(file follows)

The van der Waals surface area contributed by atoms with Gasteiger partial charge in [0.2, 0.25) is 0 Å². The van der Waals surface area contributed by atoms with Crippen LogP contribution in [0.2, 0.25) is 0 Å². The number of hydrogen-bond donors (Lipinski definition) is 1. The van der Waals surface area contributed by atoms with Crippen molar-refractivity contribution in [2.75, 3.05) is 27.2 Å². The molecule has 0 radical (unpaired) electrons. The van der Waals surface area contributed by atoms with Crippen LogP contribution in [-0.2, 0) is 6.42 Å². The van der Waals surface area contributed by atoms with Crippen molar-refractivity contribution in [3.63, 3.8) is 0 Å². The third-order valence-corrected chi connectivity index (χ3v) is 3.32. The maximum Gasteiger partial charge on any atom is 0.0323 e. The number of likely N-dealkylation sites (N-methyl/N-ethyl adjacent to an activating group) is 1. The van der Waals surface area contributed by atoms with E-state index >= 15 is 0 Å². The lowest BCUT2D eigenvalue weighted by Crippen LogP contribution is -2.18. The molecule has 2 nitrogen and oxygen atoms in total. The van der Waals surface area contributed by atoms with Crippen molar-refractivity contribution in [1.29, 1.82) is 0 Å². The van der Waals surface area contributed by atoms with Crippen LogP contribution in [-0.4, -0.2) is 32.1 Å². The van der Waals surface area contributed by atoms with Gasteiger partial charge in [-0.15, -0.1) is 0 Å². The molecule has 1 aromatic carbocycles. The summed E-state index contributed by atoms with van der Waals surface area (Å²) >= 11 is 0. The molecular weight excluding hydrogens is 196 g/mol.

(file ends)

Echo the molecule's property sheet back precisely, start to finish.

The van der Waals surface area contributed by atoms with Gasteiger partial charge in [0.2, 0.25) is 0 Å². The van der Waals surface area contributed by atoms with Crippen LogP contribution in [0.2, 0.25) is 0 Å². The number of hydrogen-bond donors (Lipinski definition) is 1. The van der Waals surface area contributed by atoms with Crippen molar-refractivity contribution in [2.75, 3.05) is 27.2 Å². The molecule has 0 radical (unpaired) electrons. The van der Waals surface area contributed by atoms with Crippen LogP contribution in [-0.2, 0) is 6.42 Å². The van der Waals surface area contributed by atoms with Crippen molar-refractivity contribution in [3.63, 3.8) is 0 Å². The third-order valence-corrected chi connectivity index (χ3v) is 3.32. The maximum Gasteiger partial charge on any atom is 0.0323 e. The number of likely N-dealkylation sites (N-methyl/N-ethyl adjacent to an activating group) is 1. The van der Waals surface area contributed by atoms with E-state index >= 15 is 0 Å². The lowest BCUT2D eigenvalue weighted by Crippen LogP contribution is -2.18. The molecule has 2 nitrogen and oxygen atoms in total. The van der Waals surface area contributed by atoms with Crippen molar-refractivity contribution in [1.29, 1.82) is 0 Å². The van der Waals surface area contributed by atoms with Crippen LogP contribution in [-0.4, -0.2) is 32.1 Å². The van der Waals surface area contributed by atoms with Gasteiger partial charge in [-0.15, -0.1) is 0 Å². The molecule has 1 aromatic carbocycles. The summed E-state index contributed by atoms with van der Waals surface area (Å²) >= 11 is 0. The molecular weight excluding hydrogens is 196 g/mol.